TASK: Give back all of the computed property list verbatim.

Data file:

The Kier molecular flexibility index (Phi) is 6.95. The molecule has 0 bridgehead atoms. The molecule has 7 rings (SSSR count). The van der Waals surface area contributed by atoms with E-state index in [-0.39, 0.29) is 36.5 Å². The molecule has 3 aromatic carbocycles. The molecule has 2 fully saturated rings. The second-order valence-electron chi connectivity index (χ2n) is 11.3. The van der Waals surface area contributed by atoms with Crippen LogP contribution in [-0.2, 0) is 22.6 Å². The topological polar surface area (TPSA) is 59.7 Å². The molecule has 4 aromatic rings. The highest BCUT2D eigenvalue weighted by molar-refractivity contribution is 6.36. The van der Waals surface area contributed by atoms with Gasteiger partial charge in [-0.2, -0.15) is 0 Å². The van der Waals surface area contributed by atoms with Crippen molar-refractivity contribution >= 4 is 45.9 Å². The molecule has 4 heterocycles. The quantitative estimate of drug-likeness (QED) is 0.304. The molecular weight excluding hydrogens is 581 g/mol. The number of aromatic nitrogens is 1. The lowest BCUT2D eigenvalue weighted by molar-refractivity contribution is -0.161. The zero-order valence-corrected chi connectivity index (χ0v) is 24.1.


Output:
The Kier molecular flexibility index (Phi) is 6.95. The molecule has 0 bridgehead atoms. The molecule has 7 rings (SSSR count). The van der Waals surface area contributed by atoms with E-state index in [-0.39, 0.29) is 36.5 Å². The molecule has 3 aromatic carbocycles. The molecule has 2 fully saturated rings. The second-order valence-electron chi connectivity index (χ2n) is 11.3. The van der Waals surface area contributed by atoms with Crippen LogP contribution in [-0.2, 0) is 22.6 Å². The topological polar surface area (TPSA) is 59.7 Å². The molecule has 4 aromatic rings. The highest BCUT2D eigenvalue weighted by molar-refractivity contribution is 6.36. The van der Waals surface area contributed by atoms with Gasteiger partial charge in [-0.2, -0.15) is 0 Å². The van der Waals surface area contributed by atoms with Crippen molar-refractivity contribution >= 4 is 45.9 Å². The molecule has 4 heterocycles. The quantitative estimate of drug-likeness (QED) is 0.304. The molecular weight excluding hydrogens is 581 g/mol. The number of aromatic nitrogens is 1. The lowest BCUT2D eigenvalue weighted by molar-refractivity contribution is -0.161. The zero-order valence-corrected chi connectivity index (χ0v) is 24.1.